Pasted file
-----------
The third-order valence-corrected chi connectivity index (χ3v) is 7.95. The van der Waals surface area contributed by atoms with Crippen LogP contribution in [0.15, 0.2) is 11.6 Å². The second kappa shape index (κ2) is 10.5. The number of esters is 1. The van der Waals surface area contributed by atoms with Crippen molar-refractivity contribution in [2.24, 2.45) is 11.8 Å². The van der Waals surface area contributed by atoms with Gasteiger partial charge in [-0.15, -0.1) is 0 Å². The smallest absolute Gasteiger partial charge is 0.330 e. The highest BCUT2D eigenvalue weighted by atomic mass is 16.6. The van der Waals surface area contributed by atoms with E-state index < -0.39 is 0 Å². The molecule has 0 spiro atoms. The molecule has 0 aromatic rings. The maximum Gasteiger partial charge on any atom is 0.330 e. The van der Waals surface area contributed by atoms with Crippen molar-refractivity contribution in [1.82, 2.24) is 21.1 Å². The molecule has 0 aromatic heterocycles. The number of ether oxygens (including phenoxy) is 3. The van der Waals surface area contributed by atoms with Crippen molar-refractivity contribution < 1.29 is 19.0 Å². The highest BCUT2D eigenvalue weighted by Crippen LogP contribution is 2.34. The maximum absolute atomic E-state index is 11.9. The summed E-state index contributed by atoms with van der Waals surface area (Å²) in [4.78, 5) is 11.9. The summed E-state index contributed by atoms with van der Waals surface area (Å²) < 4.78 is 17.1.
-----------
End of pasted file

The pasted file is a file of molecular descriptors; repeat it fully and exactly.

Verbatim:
The third-order valence-corrected chi connectivity index (χ3v) is 7.95. The van der Waals surface area contributed by atoms with Crippen LogP contribution in [0.15, 0.2) is 11.6 Å². The second kappa shape index (κ2) is 10.5. The number of esters is 1. The van der Waals surface area contributed by atoms with Crippen molar-refractivity contribution in [2.24, 2.45) is 11.8 Å². The van der Waals surface area contributed by atoms with Gasteiger partial charge in [-0.15, -0.1) is 0 Å². The smallest absolute Gasteiger partial charge is 0.330 e. The highest BCUT2D eigenvalue weighted by atomic mass is 16.6. The van der Waals surface area contributed by atoms with E-state index < -0.39 is 0 Å². The molecule has 0 spiro atoms. The molecule has 0 aromatic rings. The maximum Gasteiger partial charge on any atom is 0.330 e. The van der Waals surface area contributed by atoms with Crippen molar-refractivity contribution in [1.82, 2.24) is 21.1 Å². The molecule has 0 aromatic heterocycles. The number of ether oxygens (including phenoxy) is 3. The van der Waals surface area contributed by atoms with Crippen molar-refractivity contribution < 1.29 is 19.0 Å². The highest BCUT2D eigenvalue weighted by Crippen LogP contribution is 2.34. The maximum absolute atomic E-state index is 11.9. The summed E-state index contributed by atoms with van der Waals surface area (Å²) in [4.78, 5) is 11.9. The summed E-state index contributed by atoms with van der Waals surface area (Å²) < 4.78 is 17.1.